National Center for Public Policy Research press release


For Release: February 27, 2013
Contact:
Judy Kent at (703) 759-7476 or [email protected], or David Almasi at (202) 543-4110 x11 or (703) 568-4727 or [email protected]

 

John Deere Executives Face Backlash for Helping to Brand Conservatives as Racist

International Farming Giant Criticized for Kowtowing to Tiny Leftist Pressure Group

Shareholder Activist to Ask "What's Next?"

 

Moline, IL / Washington, D.C. - Today at the annual meeting of John Deere shareholders in Moline, Illinois, a representative of the National Center for Public Policy Research plans to ask Deere CEO Samuel Allen why his company caved in to a tiny left-wing pressure group when the leftists demanded that Deere stop working with a respected, 40-year-old national organization of conservative state legislators.

Deere caved in to Color of Change after Color of Change demanded Deere stop working with the American Legislative Exchange Council (ALEC) because ALEC, like more than 70 percent of the American people, supported voter ID.

John Deere had been working with ALEC's Commerce, Insurance and Economic Development Task Force when Deere Senior Vice President and General Counsel James R. Jenkins sent a letter to Color of Change announcing Deere was leaving ALEC.

"Color of Change is a tiny organization co-founded by '9/11 truther' and admitted communist Van Jones. It operates as a race bully for the organized left as they collect online petitions and threaten to run commercials in black community media against targeted corporations," said National Center Free Enterprise Project Director Justin Danhof, Esq. "John Deere is a Fortune 500 company. It is incomprehensible that this multinational corporation would capitulate to a tiny group that trades on race and accepts donations through a retail mailbox store in Oakland, California."

Color of Change primarily objected to ALEC's work on state-level voter ID measures aimed at curbing voter fraud, and falsely and maliciously claimed these safeguards are racist to target businesses that fund ALEC. The Color of Change website charged that "These companies have helped pass discriminatory voter ID legislation by funding a right wing policy group called the American Legislative Exchange Council (ALEC). ALEC's voter ID laws are undemocratic, unjust and part of a longstanding right wing agenda to weaken the Black vote." Using this racial rhetoric, Color of Change managed to intimidate John Deere and many other corporations into dropping their ALEC memberships, despite the fact that the racism charge is ludicrous.

"The U.S. Supreme Court declared that state-level voter ID laws are constitutional in 2008, and a majority of Americans support such laws," said Danhof. "In fact, a comprehensive Washington Post poll found that 74 percent of Americans support voter ID laws - including a majority of Republicans, Democrats, independents, Hispanics and African Americans. It appears Color of Change's true agenda is to demonize free-market advocates and defund their causes. In vociferously opposing voter identification laws, they have themselves become enablers of voter fraud just like the Brennan Center for Justice and the NAACP," said Danhof.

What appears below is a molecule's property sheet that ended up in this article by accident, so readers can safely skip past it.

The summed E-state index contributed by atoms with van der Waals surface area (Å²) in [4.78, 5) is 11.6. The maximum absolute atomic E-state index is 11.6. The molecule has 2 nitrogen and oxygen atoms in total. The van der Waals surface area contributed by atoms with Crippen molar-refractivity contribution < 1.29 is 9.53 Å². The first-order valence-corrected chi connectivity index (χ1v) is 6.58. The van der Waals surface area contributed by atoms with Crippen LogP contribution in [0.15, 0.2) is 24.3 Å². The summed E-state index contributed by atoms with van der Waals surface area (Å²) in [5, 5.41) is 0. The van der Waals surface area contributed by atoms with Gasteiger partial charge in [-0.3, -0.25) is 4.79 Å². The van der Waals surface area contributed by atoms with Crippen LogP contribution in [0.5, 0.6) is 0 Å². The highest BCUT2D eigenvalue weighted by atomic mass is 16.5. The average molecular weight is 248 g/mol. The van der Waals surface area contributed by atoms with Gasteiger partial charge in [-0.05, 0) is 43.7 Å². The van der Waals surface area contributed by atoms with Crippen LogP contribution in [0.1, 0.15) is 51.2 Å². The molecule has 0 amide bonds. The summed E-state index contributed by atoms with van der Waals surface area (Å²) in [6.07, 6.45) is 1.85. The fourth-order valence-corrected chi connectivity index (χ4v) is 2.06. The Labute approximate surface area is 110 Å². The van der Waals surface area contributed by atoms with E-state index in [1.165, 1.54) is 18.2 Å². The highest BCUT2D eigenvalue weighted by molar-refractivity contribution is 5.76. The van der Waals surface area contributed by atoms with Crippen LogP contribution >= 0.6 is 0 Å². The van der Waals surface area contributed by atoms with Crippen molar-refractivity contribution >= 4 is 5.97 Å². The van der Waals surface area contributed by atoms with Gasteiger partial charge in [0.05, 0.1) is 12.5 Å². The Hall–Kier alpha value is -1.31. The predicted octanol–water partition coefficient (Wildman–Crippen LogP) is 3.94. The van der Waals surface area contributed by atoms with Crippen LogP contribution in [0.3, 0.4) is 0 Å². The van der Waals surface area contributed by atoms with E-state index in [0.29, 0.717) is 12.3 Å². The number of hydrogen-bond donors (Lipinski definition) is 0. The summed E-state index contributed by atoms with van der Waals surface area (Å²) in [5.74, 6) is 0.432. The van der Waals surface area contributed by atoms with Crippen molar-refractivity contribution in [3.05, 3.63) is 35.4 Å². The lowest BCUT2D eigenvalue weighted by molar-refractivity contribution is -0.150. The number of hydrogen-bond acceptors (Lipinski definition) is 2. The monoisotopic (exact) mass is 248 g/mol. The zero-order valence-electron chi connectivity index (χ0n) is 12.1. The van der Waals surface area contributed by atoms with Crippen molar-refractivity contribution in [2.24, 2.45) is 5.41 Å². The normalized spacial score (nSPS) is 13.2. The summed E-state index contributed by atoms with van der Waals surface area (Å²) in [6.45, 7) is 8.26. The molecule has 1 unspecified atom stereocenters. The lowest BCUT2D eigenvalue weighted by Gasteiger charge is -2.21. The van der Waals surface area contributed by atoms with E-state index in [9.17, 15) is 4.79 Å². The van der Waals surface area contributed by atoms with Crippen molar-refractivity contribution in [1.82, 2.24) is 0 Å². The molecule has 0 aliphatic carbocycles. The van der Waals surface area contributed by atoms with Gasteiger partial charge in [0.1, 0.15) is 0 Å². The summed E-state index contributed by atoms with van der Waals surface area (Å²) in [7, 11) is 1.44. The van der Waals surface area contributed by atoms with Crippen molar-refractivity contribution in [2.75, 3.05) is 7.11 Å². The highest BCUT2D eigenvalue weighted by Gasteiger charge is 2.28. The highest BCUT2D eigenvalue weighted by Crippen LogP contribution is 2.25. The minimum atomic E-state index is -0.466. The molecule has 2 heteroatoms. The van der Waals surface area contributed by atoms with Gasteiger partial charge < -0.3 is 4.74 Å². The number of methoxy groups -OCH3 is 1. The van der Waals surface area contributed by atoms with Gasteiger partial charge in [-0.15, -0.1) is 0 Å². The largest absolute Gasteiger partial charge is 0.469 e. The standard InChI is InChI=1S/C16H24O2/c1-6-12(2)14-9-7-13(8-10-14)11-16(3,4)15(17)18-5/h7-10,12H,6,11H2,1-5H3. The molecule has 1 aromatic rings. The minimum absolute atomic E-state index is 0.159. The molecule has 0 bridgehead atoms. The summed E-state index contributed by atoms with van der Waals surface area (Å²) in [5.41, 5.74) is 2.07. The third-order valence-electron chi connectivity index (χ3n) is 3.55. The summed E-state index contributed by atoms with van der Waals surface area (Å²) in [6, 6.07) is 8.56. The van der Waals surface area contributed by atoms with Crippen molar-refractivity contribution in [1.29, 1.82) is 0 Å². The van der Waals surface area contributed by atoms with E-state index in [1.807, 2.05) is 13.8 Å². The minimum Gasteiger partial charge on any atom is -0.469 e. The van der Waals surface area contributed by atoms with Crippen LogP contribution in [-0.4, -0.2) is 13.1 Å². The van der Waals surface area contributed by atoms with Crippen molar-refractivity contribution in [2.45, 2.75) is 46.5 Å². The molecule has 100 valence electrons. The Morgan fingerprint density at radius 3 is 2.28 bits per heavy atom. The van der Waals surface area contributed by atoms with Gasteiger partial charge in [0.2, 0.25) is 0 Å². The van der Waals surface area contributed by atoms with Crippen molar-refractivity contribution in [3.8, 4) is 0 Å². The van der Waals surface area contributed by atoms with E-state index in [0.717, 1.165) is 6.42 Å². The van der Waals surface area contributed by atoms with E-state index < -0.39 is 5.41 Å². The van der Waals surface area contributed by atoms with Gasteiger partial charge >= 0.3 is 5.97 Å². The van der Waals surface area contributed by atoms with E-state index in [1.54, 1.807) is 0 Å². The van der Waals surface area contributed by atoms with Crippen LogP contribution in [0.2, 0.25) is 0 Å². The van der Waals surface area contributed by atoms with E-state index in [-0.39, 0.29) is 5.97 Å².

In response to John Deere and others dropping their memberships, ALEC stopped working on voter ID measures, but the National Center for Public Policy Research announced a Voter Identification Task Force in part to pick up the slack.

National Center Chairman Amy Ridenour explained at the time: "Corporate CEOs who cower in the face of liberal boycott threats need to understand that the left never gives up... If these corporations do not reverse course and immediately grow enough of a backbone to say no when the left tells them what to do, conservatives may as well consider them part of the organized left. It doesn't matter if corporate executives have free-market sentiments hidden deep inside them if they continually surrender to the left's Trotskyite strategy of making relentless demand after demand in public."

In less than a year, the National Center has become a leading national voice for common-sense voter integrity laws. In fact, today, the U.S. Supreme Court will hear arguments in a pivotal voting rights case on the same day as the John Deere shareholder meeting. The National Center's Project 21 black leadership network submitted an amicus curiae brief that asks the Court to treat all states and localities fairly and equally under the Voting Rights Act.

"In the end, John Deere's true sin was not just dropping support for ALEC, but in lending corporate clout to race-hustlers and helping them to further demonize those who want to protect law-abiding citizens of all races from having their votes stolen. I hope that Deere's leadership will see the error of its ways and rejoin ALEC, because - even though it no longer works on voter integrity - ALEC's work toward free-market reforms is still badly needed in these times of burdensome government regulations and increased taxes."

A copy of Justin Danhof's question at the shareholder meeting, as prepared for delivery, can be found here: http://www.nationalcenter.org/deere_question_2013.pdf

The National Center for Public Policy Research is a John Deere shareholder.

The National Center for Public Policy Research, founded in 1982, is a non-partisan, free-market, independent conservative think-tank. Ninety-four percent of its support comes from individuals, less than 4% from foundations, and less than 2% from corporations. It receives over 350,000 individual contributions a year from over 96,000 active recent contributors and operates within a building it owns near the U.S. Senate in Washington, D.C., not a retail store mail drop.

Contributions to The National Center are tax-deductible and greatly appreciated.

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